Nicaraguan nightmare continues

Dr Paul Wylie, the Canadian botanist arrested by Nicaraguan authorities for his involvement in hemp cultivation, remains in prison.
Wylie was employed by Canadian company Hemp Agro, and last December he was tending their authorized industrial hemp plantation near Managua, Nicaragua, when armed government agents arrested him and destroyed the hemp fields.

Bolstered by a THC report from a DEA agent, the Nicaraguan government accused Hemp Agro and Wylie of growing marijuana instead of hemp.

Grant Sanders, a senior partner with Hemp Agro, told Cannabis Culture that he has been repeatedly assured by the Nicaraguan government that Wylie would be released from prison.

“Every week they tell us this is the week when he will be freed,” Sanders said in late October. “But the release date comes and he is not released. It is like torture.”

In a previous interview, Sanders complained that the Canadian government was not doing enough to free Wylie, or to protect him from dangerous prison conditions (see CC#20, Nicaraguan Nightmare).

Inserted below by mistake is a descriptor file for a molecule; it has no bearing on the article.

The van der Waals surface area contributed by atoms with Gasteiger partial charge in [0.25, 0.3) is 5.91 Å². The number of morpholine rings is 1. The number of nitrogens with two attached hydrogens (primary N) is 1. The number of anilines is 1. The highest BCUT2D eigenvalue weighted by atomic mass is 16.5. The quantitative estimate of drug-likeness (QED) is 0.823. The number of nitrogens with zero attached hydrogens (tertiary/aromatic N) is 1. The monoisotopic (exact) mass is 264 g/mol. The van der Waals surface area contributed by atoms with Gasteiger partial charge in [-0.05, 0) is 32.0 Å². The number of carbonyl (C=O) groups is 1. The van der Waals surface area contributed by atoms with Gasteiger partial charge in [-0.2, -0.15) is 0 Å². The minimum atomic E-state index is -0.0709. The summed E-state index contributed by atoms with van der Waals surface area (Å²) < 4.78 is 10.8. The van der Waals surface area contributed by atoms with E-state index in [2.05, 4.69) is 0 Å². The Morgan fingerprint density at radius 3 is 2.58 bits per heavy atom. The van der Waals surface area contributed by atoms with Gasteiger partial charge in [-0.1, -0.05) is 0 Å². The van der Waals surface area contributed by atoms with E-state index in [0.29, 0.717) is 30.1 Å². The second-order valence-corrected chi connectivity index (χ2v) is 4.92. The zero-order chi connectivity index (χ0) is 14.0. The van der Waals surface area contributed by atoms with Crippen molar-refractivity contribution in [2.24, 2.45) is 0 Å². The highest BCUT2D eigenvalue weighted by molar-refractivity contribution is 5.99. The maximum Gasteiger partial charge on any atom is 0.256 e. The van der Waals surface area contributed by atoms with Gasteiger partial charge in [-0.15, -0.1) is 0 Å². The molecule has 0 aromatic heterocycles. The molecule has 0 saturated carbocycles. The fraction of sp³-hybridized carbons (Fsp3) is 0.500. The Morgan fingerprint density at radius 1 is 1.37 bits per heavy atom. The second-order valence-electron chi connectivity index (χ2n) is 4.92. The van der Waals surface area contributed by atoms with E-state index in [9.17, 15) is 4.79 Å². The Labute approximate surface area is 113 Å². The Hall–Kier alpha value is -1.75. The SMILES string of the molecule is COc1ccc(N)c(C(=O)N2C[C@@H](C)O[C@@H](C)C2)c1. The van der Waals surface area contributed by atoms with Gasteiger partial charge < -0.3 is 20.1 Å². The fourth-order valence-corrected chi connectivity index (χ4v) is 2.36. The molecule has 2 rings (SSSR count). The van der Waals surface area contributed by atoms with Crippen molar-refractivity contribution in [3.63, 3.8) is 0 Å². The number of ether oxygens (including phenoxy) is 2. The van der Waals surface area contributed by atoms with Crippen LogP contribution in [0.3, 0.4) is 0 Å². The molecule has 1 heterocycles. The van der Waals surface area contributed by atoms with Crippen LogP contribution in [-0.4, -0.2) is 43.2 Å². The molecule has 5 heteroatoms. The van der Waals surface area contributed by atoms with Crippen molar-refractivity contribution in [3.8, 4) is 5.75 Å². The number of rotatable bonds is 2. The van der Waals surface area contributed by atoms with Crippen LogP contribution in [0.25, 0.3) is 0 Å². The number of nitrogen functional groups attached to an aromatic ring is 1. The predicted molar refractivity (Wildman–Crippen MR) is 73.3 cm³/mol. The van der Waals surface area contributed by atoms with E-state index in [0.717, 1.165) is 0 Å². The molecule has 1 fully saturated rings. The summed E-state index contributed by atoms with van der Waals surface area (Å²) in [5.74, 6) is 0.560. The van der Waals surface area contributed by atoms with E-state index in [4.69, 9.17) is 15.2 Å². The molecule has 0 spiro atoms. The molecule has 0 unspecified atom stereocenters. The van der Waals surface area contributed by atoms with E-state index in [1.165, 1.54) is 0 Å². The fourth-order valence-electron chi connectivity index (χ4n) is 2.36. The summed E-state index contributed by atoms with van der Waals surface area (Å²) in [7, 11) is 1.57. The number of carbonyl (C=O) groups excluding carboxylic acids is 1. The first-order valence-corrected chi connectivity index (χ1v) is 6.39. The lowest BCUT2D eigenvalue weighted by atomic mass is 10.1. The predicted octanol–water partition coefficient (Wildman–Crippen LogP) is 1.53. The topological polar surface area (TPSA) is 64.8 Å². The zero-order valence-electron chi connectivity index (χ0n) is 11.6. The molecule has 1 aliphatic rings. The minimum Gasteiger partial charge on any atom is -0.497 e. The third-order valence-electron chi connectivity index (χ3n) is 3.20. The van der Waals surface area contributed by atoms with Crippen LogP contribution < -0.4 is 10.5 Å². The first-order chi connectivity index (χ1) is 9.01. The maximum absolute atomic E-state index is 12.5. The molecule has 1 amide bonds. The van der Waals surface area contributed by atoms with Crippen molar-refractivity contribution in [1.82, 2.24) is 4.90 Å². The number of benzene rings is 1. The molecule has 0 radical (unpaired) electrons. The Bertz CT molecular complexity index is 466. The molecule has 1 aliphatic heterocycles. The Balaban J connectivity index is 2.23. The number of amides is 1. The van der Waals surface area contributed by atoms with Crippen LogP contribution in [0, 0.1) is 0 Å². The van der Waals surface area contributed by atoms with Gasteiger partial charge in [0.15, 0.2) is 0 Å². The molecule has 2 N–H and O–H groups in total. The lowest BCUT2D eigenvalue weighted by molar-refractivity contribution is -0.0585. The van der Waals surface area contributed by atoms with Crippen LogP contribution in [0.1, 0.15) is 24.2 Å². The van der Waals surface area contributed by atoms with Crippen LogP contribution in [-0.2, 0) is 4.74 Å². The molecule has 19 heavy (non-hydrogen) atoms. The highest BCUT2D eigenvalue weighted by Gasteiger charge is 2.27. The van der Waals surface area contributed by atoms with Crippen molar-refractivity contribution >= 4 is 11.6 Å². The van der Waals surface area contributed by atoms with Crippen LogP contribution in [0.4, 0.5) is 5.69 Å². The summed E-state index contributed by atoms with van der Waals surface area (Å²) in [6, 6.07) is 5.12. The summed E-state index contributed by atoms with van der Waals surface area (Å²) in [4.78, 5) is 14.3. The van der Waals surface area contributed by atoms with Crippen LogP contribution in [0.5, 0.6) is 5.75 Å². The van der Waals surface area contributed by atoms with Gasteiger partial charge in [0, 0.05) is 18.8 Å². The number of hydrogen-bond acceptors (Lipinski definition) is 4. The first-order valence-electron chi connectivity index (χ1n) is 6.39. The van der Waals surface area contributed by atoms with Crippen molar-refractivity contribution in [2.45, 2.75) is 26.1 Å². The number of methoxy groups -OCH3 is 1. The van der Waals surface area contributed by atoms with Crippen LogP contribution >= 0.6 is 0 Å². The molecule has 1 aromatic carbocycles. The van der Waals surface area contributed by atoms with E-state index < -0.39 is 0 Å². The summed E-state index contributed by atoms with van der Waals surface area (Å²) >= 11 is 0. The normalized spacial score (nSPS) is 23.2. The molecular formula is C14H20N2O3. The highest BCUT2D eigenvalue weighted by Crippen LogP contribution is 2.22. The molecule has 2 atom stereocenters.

Sanders’ complaints came to the attention of Canada’s Foreign Affairs Ministry.

“We don’t take lightly anything like this that happens to a Canadian citizen abroad,” said Reynald Doiron, a Foreign Affairs spokesperson. “[Minister of Foreign Affairs] Lloyd Axworthy personally raised the issue with Nicaraguan officials soon after the arrest. Our consul in Managua, Jack Adams, has visited Mr Wylie a number of times.”

Doiron said that although Wylie is suffering from a painful medical condition that could be improved by surgery, the imprisoned botanist is not in a life-threatening situation.

“We had helped facilitate a situation in which he would have had the surgery,” Doiron said, “but he decided to wait. His health and safety are being closely monitored. We are all awaiting the decision of a three judge panel that will make a decision about charges that he was involved in illegal activities.”

Meanwhile, Wylie has been imprisoned for almost a year without trial, and Nicaragua has squandered a unique opportunity to join the hemp revolution.